Question #54369

In HF the experimental bond length value is less than the sum of covalent radii. Explain why.

Expert's answer

The energy of each bond formed by two different atoms (H-F) has two parts:

E = Ec + Ei , where Ec – the energy conditioned by the covalency of the bond and Ei – the energy conditioned by the electrostatic attraction between atoms.

The covalent radii are obtained by calculating the distance between equal atoms (H-H or F-F) when Ei = 0. Therefore, if Ei is not counted, the experimental distance differs from the calculated one.

It becomes shorter because the bound atoms with different electronegativities have the opposite charges (Hδ+ and Fδ-). Thus, they are attracted to each other increasing the energy of the bond, which means the bond becomes shorter.

E = Ec + Ei , where Ec – the energy conditioned by the covalency of the bond and Ei – the energy conditioned by the electrostatic attraction between atoms.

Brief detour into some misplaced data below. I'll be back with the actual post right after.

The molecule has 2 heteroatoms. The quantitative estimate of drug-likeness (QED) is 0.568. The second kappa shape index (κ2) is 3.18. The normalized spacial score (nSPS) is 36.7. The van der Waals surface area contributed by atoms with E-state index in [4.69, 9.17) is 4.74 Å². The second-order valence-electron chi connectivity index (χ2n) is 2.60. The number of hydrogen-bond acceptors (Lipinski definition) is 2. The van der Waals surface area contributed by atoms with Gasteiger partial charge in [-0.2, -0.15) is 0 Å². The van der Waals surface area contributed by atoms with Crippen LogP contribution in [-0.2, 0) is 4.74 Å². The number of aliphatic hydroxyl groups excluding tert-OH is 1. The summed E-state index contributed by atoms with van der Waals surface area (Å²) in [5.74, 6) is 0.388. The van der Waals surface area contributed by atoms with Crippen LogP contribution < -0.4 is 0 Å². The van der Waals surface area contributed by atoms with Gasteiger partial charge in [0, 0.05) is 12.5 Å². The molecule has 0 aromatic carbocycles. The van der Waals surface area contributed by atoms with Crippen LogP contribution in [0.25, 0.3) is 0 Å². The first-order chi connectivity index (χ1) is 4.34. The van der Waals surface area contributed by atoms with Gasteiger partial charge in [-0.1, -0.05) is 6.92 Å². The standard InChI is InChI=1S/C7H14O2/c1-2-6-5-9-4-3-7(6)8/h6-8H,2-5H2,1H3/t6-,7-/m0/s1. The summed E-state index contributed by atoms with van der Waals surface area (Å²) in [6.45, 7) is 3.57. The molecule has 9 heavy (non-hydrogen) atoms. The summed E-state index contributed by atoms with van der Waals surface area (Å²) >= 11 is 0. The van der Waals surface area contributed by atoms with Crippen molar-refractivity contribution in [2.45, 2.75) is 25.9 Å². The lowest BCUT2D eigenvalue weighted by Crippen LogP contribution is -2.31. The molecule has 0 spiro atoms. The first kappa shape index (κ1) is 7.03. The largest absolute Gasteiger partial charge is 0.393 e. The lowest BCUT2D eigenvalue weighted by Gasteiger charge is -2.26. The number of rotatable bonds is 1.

The covalent radii are obtained by calculating the distance between equal atoms (H-H or F-F) when Ei = 0. Therefore, if Ei is not counted, the experimental distance differs from the calculated one.

It becomes shorter because the bound atoms with different electronegativities have the opposite charges (Hδ+ and Fδ-). Thus, they are attracted to each other increasing the energy of the bond, which means the bond becomes shorter.

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